In the course of these observations I have already had occasion to express my appreciation of the copious and perfervid eloquence which enriches the Duke of Argyll's pages. I am almost ashamed that a constitutional insensibility to the Sirenian charms of rhetoric has permitted me, in wandering through these flowery meads, to be attracted almost exclusively to the bare places of fallacy and the stony grounds of deficient information which are disguised, though not concealed, by these floral decorations. But, in his concluding sentences, the duke soars into a Tyrtæan strain which roused even my dull soul:
It was high time, indeed, that some revolt should be raised against that Reign of Terror which had come to be established in the scientific world under the abuse of a great name. Professor Huxley has not joined this revolt openly, for as yet, indeed, it is only beginning to raise its head. But more than once—and very lately—he has uttered a warning voice against the shallow dogmatism that has provoked it. The time is coming when that revolt will be carried further. Higher interpretations will be established. Unless I am much mistaken, they are already coming in sight (p. 339).
I have been living very much out of the world for the last two or three years, and when I read this denunciatory outburst, as of one filled with the spirit of prophecy, I said to myself: "Mercy upon us! what has happened? Can it be that X and Y (it would be wrong to mention the names of the vigorous young friends which occurred to me) are playing Danton and Robespierre; and that a guillotine is erected in the court-yard of Burlington House for the benefit of all anti-Darwinian Fellows of the Royal Society? Where are the secret conspirators against this tyranny, whom I am supposed to favor, and yet not have the courage to join openly? And to think of my poor oppressed friend, Mr. Herbert Spencer, 'compelled to speak with bated breath ' (p. 338) certainly for the first time in my thirty-odd years' acquaintance with him!" My alarm and horror at the supposition that, while I had been fiddling (or at any rate physicking), my beloved Rome had been burning, in this fashion, may be imagined.
I am sure the Duke of Argyll will be glad to hear that the anxiety he created was of extremely short duration. It is my privilege to have access to the best sources of information, and nobody in the scientific world can tell me anything about either the Reign of Terror or the Revolt. In fact, the scientific world laughs most indecorously at the notion of the existence of either; and some are so lost to the sense of the scientific dignity, that they descend to the use of transatlantic slang, and call it a "bogus scare." As to my friend Mr. Herbert Spencer, I have every reason to know that, in the "Factors of Organic Evolution," he has said exactly what was in his mind, without any particular deference to the opinions of the person whom he is pleased to regard as his most dangerous critic and devil's advocate-general, and still less of any one else.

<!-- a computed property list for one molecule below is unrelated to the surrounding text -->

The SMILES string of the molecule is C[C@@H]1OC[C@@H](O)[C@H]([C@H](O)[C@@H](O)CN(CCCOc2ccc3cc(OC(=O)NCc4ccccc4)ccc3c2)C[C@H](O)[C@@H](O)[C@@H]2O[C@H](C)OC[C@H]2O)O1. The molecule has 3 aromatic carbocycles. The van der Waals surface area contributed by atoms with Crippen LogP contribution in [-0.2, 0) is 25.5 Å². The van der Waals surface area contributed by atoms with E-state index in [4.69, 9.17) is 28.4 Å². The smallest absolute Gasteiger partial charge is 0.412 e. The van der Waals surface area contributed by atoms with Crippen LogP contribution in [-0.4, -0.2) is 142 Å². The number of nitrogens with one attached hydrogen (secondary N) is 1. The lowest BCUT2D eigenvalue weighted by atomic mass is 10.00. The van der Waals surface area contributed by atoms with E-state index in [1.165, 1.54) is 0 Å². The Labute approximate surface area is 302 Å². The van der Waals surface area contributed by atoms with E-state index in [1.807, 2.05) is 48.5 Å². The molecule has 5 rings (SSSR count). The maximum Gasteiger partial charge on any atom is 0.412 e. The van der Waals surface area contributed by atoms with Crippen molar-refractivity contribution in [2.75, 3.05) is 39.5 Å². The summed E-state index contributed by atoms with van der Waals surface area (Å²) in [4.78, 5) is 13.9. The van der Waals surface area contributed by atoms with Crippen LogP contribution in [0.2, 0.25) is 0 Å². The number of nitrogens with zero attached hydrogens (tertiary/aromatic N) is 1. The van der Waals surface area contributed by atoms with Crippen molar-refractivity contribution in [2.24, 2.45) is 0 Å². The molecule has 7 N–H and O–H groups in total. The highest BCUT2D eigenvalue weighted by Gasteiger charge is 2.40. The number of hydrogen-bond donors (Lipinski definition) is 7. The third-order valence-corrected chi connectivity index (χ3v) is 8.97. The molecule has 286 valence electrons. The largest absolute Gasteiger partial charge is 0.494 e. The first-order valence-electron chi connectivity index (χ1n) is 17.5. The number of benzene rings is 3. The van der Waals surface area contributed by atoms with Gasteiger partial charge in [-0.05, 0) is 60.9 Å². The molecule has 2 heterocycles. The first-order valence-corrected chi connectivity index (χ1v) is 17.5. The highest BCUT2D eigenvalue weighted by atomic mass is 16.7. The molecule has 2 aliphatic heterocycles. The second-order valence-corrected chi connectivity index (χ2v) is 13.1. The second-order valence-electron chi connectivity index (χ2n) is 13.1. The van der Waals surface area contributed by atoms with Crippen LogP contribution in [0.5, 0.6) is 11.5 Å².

I do not know whether the Duke of Argyll pictures himself as the Tallien of this imaginary revolt against a no less imaginary Reign of Terror. But if so, I most respectfully but firmly decline to join his forces. It is only a few weeks since I happened to read over again the first article which I ever wrote (now twenty-seven years ago) on the "Origin of Species," and I found nothing that I wished to modify in the opinions that are there expressed, though the subsequent vast accumulation of evidence in favor of Mr. Darwin's views would give me much to add. As is the case with all new doctrines, so with that of evolution, the enthusiasm of advocates has sometimes tended to degenerate into fanaticism, and mere speculation has, at times, threatened to shoot beyond its legitimate bounds. I have occasionally thought it wise to warn the more adventurous spirits among us against these dangers, in sufficiently plain language; and I have sometimes jestingly said that I expected, if I lived long enough, to be looked on as a reactionary by some of my more ardent friends. But nothing short of midsummer madness can account for the fiction that I am waiting till it is safe to join openly a revolt, hatched by some person or persons unknown, against an intellectual movement with which I am in the most entire and hearty sympathy. It is a great many years since, at the outset of my career, I had to think seriously what life had to offer that was worth having. I came to the conclusion that the chief good, for me, was freedom to learn, think, and say what I pleased, when I pleased. I have acted on that conviction, and have availed myself of the "rara temporum felicitas ubi sentire quæ velis, et quæ sentias dicere licet," which is now enjoyable, to the best of my ability; and though strongly, and perhaps wisely, warned that I should, probably come to grief, I am entirely satisfied with the results of the line of action I have adopted.
My career is at an end—
I have warmed both hands at the fire of life;
and nothing is left me, before I depart, but to help, or at any rate to abstain from hindering, the younger generation of men of science in doing better service to the cause we have at heart, than I have been able to render.
And yet, forsooth, I am supposed to be waiting for the signal of "revolt," which some fiery spirits among these young men are to raise before I dare express my real opinions concerning questions about which we older men had to fight, in the teeth of fierce public opposition and obloquy—of something which might almost justify even the grandiloquent epithet of a Reign of Terror—before our excellent successors had left school.
It would appear that the spirit of pseudo-science has impregnated even the imagination of the Duke of Argyll. The scientific imagination always restrains itself within the limits of probability.—Nineteenth Century.